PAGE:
AMSA seeks support to save Vereeniging and company

24 July 2015

South Africa’s largest steel producer ArcelorMittal South Africa (AMSA) gave notice on Thursday that it was weighing the partial or full closure of its Vereeniging Works, in southern Gauteng, and would make a decision on the plant’s future by the end of August.

At the same time, CEO Paul O’Flaherty acknowledged that AMSA had been a “poor citizen” and that it would need to change its ways if it was to receive the government support it required to survive the prevailing hostile market conditions.

The Vereeniging mill is the country’s oldest steel plant and employs 1 200 people, of whom 840 are permanent employees.

The announcement of its possible closure – which coincided with a trading statement indicating that the company would make a headline loss per share in the half year to June 30 that could be as much as 1,400% worse than the 2c/share loss incurred during the corresponding period last year – came amid widespread distress in the local primary steel sector.

SA’s second-largest producer Highveld Steel and Vanadium entered business rescue in April and recently announced a temporary halt to operations at its eMalahleni mill, as well as consultations that could result in the retrenchment of 1 089 of its 2 240 employees.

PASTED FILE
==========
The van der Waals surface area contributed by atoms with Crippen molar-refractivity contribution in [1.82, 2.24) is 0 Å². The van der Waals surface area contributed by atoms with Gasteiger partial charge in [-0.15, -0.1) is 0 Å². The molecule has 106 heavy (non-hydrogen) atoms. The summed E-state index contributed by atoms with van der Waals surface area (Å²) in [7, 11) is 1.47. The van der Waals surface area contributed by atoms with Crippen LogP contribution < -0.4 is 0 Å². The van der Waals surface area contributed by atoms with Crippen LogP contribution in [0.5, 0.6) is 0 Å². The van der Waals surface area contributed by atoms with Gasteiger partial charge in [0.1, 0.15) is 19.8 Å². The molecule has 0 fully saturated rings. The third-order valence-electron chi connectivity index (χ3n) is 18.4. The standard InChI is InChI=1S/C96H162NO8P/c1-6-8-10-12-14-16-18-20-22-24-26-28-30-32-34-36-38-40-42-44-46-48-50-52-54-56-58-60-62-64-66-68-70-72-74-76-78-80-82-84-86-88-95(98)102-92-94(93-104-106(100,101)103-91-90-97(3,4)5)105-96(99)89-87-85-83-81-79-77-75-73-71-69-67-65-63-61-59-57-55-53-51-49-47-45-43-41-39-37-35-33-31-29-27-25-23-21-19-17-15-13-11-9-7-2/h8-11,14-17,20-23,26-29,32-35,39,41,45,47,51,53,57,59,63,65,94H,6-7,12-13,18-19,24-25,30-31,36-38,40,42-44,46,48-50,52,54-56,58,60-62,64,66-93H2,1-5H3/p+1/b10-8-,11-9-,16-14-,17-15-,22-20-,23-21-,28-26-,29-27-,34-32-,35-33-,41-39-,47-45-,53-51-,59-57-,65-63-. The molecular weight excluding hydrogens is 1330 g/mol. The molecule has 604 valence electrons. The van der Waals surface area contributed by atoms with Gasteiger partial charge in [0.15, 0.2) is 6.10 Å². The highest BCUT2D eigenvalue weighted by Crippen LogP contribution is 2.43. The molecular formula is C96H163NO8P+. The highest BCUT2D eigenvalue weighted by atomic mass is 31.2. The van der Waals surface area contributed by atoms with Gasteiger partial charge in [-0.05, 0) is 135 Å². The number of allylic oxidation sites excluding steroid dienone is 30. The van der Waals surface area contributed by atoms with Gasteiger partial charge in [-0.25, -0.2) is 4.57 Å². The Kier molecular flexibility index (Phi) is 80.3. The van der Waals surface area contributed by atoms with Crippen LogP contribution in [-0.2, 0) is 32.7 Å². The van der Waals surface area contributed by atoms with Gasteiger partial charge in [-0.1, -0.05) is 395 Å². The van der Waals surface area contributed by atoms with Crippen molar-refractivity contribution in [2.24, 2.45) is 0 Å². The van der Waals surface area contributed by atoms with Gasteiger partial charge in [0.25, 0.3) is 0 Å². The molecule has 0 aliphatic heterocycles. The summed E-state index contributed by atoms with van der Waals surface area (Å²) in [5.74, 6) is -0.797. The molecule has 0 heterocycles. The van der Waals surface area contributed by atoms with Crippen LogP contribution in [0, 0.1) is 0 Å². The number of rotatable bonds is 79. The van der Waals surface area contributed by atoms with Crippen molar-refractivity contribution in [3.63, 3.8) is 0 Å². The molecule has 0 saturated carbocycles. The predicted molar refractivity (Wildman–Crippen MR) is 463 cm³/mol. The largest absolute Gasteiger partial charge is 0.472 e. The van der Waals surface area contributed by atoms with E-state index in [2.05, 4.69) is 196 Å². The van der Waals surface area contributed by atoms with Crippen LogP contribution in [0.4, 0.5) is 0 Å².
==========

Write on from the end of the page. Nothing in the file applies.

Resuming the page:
O’Flaherty stressed that closure would be a last resort. However, in the context of weak domestic demand and a surge in “subsidised” import competition, particularly from China, where there was significant overcapacity, AMSA had to “stop the bleeding” after five consecutive years of losses.

But in the absence of tariff protection AMSA was undertaking an industrial-footprint review, which could result in the mothballing of certain of its Vereeniging plants and placing others under care and maintenance. Similar reviews might be necessary at the other operations should the situation worsen, but O’Flaherty stressed that there were no immediate fears about the company’s status as a going concern.

The internal focus was on cost cutting and efficiencies. In parallel, the group was seeking tariff protection and had already submitted three applications to the International Trade Administration of South Africa (Itac).

South Africa currently applied no duties on primary-steel imports. Besides sustaining zero protection, government had even been actively championing the creation of a steel competitor and had been courting the Hebei Iron and Steel Group, of China, to partner with the Industrial Development Corporation (IDC) on the development of steelmaking capacity based on the raw material available near Phalaborwa, in Limpopo.

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